A study by the Office of the Inspector General (OIG) of the Department of Health and Human Services found that hospital employees are only reporting fourteen percent of all medical errors. Additionally, the study determined that processes are rarely changed to help prevent similar errors in the future.
The study was conducted by reviewing the medical records of Medicare patients. As a condition of participating in the Medicare program, hospitals are required by federal regulations to track medical errors that harm patients and to implement solutions to protect patients from similar mistakes in the future. All hospitals involved in the study had a method to collect information on medical errors, but all adverse events were not being efficiently captured by the systems in place.
The study found that out of 293 cases reviewed, only 40 were reported, 28 led to investigations and only five resulted in changes in the hospital’s processes. Additionally, the inspector general estimated that more than 130,000 Medicare beneficiaries experience at least one adverse event in a hospital in one month so there is a plenty of room for improvement in patient care.
The study found a number of reasons that adverse events and medical errors were not being reported. Confusion over requirements was one cause of the under reporting because hospital employees did not always recognize that a particular event harmed a patient and was required to be reported. Also, there were cases where employees assumed someone else would report the incident or they considered the incident to be so common that it didn’t need to be reported. There was also a tendency to not report things that were considered to be isolated events that were unlikely to recur.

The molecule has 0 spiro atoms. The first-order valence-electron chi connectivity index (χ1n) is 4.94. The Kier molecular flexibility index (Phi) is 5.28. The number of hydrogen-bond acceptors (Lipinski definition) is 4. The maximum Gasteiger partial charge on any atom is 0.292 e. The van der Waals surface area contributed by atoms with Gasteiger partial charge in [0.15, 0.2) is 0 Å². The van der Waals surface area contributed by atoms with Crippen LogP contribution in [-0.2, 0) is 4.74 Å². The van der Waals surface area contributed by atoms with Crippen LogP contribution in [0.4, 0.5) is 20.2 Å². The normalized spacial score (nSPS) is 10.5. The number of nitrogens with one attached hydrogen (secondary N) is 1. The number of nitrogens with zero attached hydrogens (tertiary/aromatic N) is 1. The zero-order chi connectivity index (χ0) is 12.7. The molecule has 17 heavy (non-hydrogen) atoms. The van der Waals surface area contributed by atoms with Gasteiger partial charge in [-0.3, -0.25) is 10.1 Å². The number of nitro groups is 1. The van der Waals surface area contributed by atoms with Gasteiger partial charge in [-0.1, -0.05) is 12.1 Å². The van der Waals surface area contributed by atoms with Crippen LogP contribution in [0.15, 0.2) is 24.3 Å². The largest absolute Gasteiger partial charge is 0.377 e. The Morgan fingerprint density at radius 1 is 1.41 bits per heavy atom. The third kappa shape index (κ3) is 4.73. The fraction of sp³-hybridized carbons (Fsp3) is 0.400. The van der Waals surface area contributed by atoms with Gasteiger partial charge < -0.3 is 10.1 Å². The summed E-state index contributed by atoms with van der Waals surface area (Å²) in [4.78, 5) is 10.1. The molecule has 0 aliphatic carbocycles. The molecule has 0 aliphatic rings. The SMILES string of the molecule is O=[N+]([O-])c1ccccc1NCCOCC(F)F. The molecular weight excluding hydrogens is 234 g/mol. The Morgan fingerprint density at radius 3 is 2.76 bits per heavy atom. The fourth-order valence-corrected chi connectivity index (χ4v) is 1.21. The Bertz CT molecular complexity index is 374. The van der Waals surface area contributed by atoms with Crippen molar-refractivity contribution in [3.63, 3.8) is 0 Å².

To help combat these causes, the OIG report recommends the development of a standard list of medical errors that should be tracked and reported. The OIG also recommends that guidance be developed and provided for the accreditors of hospitals since they do not typically investigate adverse event collection methods. Additionally, some consumer groups are pushing for public reporting of medical errors to help pressure hospitals to improve their policies and practices.
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